Keeping the Apache ready to take on the Taliban
Behind every battle-winning Apache in Afghanistan is a team of unsung heroes working tirelessly to ensure the British Army’s gunship is fully serviced, fuelled and fitted with the fire power to take on the Taliban.
While specialist support crews in theatre conduct the day-to-day maintenance on the hi-tech helicopter, the aircraft also has a legion of engineering experts poised for action in the UK.
Based at Attack Helicopter HQ in Wattisham, a highly-skilled group of Royal Electrical and Mechanical Engineers (REME) craftsmen work alongside civilian contractors to run a Depth Support Unit (DSU) – an organisation charged with keeping the Apache fleet fit for flight.
Whenever an aircraft clocks up 600 flying hours it is booked into the state-of-the-art service centre to be stripped down to its bare frame and meticulously cleaned and inspected for wear and tear or damage. Parts are then repaired or replaced before the helicopter is rebuilt and sent back into service.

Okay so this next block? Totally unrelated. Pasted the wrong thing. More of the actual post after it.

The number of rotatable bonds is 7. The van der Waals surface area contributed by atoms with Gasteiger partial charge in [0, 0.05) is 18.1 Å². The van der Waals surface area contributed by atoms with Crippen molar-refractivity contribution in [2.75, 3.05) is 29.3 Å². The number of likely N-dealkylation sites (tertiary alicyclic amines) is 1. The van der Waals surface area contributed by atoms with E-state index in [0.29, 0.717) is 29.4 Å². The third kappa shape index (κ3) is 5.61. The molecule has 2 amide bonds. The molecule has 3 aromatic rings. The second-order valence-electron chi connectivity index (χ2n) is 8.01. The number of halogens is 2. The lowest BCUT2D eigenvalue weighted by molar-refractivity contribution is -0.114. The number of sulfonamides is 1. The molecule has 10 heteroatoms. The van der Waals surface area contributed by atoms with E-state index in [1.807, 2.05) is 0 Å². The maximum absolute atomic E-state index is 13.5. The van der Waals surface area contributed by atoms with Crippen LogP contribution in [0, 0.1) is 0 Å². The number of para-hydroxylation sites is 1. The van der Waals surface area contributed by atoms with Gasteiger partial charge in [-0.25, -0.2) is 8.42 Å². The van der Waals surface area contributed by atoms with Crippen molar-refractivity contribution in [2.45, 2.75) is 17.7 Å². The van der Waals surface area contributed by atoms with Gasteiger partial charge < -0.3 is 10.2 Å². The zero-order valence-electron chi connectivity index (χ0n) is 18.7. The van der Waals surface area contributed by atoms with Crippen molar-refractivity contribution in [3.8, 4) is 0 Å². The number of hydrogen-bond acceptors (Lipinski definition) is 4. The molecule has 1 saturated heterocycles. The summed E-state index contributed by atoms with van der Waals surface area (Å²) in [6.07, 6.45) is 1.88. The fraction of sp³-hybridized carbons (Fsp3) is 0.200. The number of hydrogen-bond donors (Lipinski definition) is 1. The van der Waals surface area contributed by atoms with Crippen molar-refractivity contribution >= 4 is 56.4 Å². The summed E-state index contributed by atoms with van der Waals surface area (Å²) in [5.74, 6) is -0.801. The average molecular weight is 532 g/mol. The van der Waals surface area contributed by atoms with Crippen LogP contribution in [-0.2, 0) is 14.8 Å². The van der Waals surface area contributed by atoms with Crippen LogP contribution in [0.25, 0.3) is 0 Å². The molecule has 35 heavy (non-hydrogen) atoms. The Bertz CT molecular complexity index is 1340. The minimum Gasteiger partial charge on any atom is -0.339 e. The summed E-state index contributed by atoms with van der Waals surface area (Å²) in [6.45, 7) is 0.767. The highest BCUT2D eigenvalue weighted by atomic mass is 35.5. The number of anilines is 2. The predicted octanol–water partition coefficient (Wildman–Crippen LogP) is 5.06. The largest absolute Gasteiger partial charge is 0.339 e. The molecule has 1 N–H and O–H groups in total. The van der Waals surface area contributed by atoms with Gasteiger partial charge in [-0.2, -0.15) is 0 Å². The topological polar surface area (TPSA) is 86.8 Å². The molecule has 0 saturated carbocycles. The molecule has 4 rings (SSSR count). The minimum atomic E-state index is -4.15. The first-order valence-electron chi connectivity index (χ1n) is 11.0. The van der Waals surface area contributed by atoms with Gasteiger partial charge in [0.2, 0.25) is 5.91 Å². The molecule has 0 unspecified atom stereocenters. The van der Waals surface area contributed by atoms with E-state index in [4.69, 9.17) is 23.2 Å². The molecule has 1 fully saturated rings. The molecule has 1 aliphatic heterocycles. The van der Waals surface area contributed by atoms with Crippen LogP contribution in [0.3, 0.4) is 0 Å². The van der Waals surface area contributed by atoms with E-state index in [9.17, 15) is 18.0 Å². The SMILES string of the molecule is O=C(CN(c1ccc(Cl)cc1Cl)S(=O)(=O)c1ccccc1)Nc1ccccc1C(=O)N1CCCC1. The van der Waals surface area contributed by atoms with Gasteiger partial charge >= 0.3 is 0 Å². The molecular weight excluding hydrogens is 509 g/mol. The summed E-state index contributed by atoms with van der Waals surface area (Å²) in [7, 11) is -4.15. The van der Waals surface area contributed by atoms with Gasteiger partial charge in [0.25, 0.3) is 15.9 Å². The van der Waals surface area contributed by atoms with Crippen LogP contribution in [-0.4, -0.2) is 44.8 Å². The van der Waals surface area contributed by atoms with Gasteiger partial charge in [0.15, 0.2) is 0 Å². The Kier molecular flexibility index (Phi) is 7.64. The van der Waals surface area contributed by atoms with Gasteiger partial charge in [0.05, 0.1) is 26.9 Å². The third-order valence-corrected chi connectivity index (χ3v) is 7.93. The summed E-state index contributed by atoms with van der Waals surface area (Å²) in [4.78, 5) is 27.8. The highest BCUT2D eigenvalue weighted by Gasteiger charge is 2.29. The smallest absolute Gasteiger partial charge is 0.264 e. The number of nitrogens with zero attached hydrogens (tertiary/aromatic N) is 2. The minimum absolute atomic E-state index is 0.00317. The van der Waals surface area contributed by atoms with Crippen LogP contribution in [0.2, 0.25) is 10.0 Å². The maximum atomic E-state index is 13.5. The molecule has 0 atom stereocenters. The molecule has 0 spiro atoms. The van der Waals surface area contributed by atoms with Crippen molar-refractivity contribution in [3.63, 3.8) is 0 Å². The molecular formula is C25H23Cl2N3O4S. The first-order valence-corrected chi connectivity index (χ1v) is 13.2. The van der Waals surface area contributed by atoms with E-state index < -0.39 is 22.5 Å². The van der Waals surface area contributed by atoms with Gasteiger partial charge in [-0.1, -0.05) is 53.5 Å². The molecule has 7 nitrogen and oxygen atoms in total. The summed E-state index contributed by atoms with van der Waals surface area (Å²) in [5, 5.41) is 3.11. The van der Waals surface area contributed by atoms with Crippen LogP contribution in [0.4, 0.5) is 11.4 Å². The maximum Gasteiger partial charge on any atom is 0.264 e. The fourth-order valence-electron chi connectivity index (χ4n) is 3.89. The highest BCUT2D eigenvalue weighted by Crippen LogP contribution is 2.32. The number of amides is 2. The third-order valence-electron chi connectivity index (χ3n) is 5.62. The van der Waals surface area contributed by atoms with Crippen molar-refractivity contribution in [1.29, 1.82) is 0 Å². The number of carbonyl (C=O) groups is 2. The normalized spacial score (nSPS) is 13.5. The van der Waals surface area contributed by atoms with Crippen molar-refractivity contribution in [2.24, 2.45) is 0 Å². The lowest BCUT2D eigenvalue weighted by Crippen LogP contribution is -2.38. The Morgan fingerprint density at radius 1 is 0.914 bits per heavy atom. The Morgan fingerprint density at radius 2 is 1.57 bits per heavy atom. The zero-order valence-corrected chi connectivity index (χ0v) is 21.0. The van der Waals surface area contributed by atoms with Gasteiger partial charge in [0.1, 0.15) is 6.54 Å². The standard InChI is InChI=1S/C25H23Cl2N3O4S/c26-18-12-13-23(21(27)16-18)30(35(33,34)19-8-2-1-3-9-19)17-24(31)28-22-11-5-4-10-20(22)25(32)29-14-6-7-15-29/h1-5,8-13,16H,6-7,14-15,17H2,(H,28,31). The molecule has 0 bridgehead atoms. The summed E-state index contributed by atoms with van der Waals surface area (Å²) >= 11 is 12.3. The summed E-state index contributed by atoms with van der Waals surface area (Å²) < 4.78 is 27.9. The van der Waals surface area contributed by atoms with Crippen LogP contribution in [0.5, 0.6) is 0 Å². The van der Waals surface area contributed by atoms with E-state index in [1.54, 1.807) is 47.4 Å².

Warrant Officer Class 1 Christian Rouse, the man responsible for overseeing the movements of every Apache on behalf of the Joint Helicopter Force, said:
“Afghanistan is the priority and they’re flying a lot of hours out there. It’s always busy, there’s always another op on. They go out for seven to eight weeks then come back here and go into depth service. Then about 60 to 65 days later they’ll go back to the regiment.”
Up to ten Apaches at a time can be housed in DSU’s enormous hangar, where they will move sequentially along a pulse line of nine stands, spending roughly nine days at each.
Common rectifications made by the unit include removing corrosion, replacing worn nuts, bolts and valves, and soldering cracks to joins on the airframe. A joint Service effort, the Army delegation is partnered at Wattisham with the Royal Navy’s Mobile Aircraft Support Unit (MASU), specialists in helicopter repairs and fixing breakages caused by enemy bullets:
“They also have a section based in theatre to mend any damage sustained out there,” explained WO1 Rouse. “MASU patch up the aircraft to keep it flying but when they do a repair it’s usually permanent. They are awesome.”
This article is taken from the January 2011 edition of ‘Soldier’ – Magazine of the British Army. To read the full article, click HERE, on on either picture above.
Report by Sharon Kean on the Defence News website.